design$Time[which(design$sampSet=="Test_Set_Vein" & design$Time %in% c("0", "3"))] <-
    paste("D", design$Time[which(design$sampSet=="Test_Set_Vein" & design$Time %in% c("0", "3"))], sep="")
design$Time[which(design$sampSet=="Test_Set_Finger" & design$Time %in% c("0", "3"))] <-
    paste("D", design$Time[which(design$sampSet=="Test_Set_Finger" & design$Time %in% c("0", "3"))], sep="")
design$Time[which(design$sampSet=="Validation_Vein" & design$Time %in% c("0", "3"))] <-
    paste("D", design$Time[which(design$sampSet=="Validation_Vein" & design$Time %in% c("0", "3"))], sep="")

design$Day <- gsub("D", "", design$Time)
design$Day[grep("H", design$Day)] <- as.numeric(gsub("H", "", design$Day[grep("H", design$Day)]))/24
design$Day <- as.numeric(design$Day)

design.All.ChaussVac <- design



# Avg Baseline -----
design.All.ChaussVac.trainSetVein <- design.All.ChaussVac[which(design.All.ChaussVac$sampSet=="Training_Set_Vein"),]
samplesSaline2rmv <- design.All.ChaussVac.trainSetVein[162:214,"sample_ID"]
design.All.ChaussVac.noDup <- design.All.ChaussVac.trainSetVein[-which(design.All.ChaussVac.trainSetVein$sample_ID%in%samplesSaline2rmv),]

design.All.ChaussVac.AvgBl <- design.All.ChaussVac.noDup[which(design.All.ChaussVac.noDup$Day!=0),]
design.All.ChaussVac.AvgBl[which(design.All.ChaussVac.AvgBl$Day==-7),"Day"] <- 0
design.All.ChaussVac.AvgBl[which(design.All.ChaussVac.AvgBl$Time=="D-7"),"Time"] <- "D0"

expr.All.ChaussVac.AvgBl <- expr.All.ChaussVac[, design.All.ChaussVac.AvgBl$sample_ID]
for(p in unique(design.All.ChaussVac.AvgBl$Subject_ID)){
    if(length(which(design.All.ChaussVac.noDup$Subject_ID==p & (design.All.ChaussVac.noDup$Day==0 | design.All.ChaussVac.noDup$Day==-7)))>1){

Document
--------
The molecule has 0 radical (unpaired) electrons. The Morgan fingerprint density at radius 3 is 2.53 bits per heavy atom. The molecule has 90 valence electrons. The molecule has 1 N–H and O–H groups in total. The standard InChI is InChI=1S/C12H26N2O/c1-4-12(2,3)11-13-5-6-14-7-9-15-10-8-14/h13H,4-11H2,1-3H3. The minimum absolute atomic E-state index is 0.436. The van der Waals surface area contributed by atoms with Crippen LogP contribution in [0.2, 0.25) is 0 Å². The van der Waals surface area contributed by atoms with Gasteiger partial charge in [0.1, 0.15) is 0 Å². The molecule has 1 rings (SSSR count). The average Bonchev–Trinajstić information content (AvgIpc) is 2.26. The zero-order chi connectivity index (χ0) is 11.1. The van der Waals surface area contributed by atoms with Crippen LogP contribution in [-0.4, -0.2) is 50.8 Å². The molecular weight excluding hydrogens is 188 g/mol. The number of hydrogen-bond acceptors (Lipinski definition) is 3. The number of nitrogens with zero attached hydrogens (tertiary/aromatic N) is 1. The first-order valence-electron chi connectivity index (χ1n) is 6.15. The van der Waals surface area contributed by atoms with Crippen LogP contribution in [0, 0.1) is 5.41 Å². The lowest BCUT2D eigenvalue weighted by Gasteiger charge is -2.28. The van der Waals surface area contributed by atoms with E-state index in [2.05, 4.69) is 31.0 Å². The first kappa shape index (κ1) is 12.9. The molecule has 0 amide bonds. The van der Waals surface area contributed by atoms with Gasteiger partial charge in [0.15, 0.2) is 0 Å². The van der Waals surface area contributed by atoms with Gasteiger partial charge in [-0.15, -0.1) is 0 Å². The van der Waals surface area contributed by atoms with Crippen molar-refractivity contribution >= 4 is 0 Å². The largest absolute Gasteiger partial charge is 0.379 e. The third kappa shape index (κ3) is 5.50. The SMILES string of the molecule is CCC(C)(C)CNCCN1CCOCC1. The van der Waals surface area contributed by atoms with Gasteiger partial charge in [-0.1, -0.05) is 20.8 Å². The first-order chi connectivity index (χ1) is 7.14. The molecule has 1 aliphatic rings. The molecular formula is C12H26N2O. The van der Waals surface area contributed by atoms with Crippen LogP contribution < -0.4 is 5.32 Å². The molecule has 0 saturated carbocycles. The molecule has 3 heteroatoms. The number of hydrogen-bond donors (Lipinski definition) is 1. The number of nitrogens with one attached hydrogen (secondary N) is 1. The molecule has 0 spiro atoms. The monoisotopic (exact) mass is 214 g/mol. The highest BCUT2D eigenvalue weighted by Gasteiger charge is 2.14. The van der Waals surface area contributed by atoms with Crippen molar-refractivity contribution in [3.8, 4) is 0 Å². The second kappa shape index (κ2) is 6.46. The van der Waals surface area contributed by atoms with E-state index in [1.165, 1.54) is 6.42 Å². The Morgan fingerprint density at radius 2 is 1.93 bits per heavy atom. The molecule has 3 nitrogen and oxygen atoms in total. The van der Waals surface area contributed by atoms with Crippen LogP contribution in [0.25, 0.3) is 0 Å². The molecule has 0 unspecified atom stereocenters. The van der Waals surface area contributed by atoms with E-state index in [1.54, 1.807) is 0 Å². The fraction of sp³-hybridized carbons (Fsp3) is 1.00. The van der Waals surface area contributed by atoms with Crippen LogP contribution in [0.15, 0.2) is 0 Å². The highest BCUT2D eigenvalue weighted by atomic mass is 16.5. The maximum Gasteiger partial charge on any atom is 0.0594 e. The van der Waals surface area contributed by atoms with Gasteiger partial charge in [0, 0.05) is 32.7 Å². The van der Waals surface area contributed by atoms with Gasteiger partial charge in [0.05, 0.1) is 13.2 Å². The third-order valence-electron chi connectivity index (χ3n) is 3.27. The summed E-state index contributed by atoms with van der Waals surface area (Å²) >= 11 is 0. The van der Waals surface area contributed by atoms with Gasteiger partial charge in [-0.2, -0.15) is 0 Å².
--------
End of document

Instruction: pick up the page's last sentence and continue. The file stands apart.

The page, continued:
expr.All.ChaussVac.AvgBl[, which(design.All.ChaussVac.AvgBl$Subject_ID==p & design.All.ChaussVac.AvgBl$Day==0)] <-
            apply(X=cbind(expr.All.ChaussVac[, design.All.ChaussVac.noDup[which(design.All.ChaussVac.noDup$Subject_ID==p & design.All.ChaussVac.noDup$Day==0), "sample_ID"]],
                          expr.All.ChaussVac[, design.All.ChaussVac.noDup[which(design.All.ChaussVac.noDup$Subject_ID==p & design.All.ChaussVac.noDup$Day==-7), "sample_ID"]]),
                  MARGIN=1, FUN=mean, na.rm=TRUE)
    }
}
rownames(expr.All.ChaussVac.AvgBl) <- probesIDs

if(!all.equal(as.character(design.All.ChaussVac.AvgBl$sample_ID), colnames(expr.All.ChaussVac.AvgBl))){stop("\n\n\nWARNING: EXPRESSION FILE ORDER NOT MATCHING DESIGN FILE\n\n\n")}
design.All.ChaussVac.AvgBl$Subject_ID <- as.factor(design.All.ChaussVac.AvgBl$Subject_ID)


design.PNEUMOvsSALINE.ChaussVac.AvgBl <- design.All.ChaussVac.AvgBl[which(design.All.ChaussVac.AvgBl$Vaccine!="influenza"), ]
design.PNEUMOvsSALINE.ChaussVac.AvgBl$Vaccine <- as.factor(as.character(design.PNEUMOvsSALINE.ChaussVac.AvgBl$Vaccine))

expr.PNEUMOvsSALINE.ChaussVac.AvgBl <- expr.All.ChaussVac.AvgBl[,design.PNEUMOvsSALINE.ChaussVac.AvgBl$sample_ID]

4.2 Likelihood ratio tests

This function provides the result of likelihood ratio test using the linear mixed model for each gene set. For this example, we use gene sets data from Chaussabel’s modules (Chaussabel et al., 2008). TcGSA.LR function requires: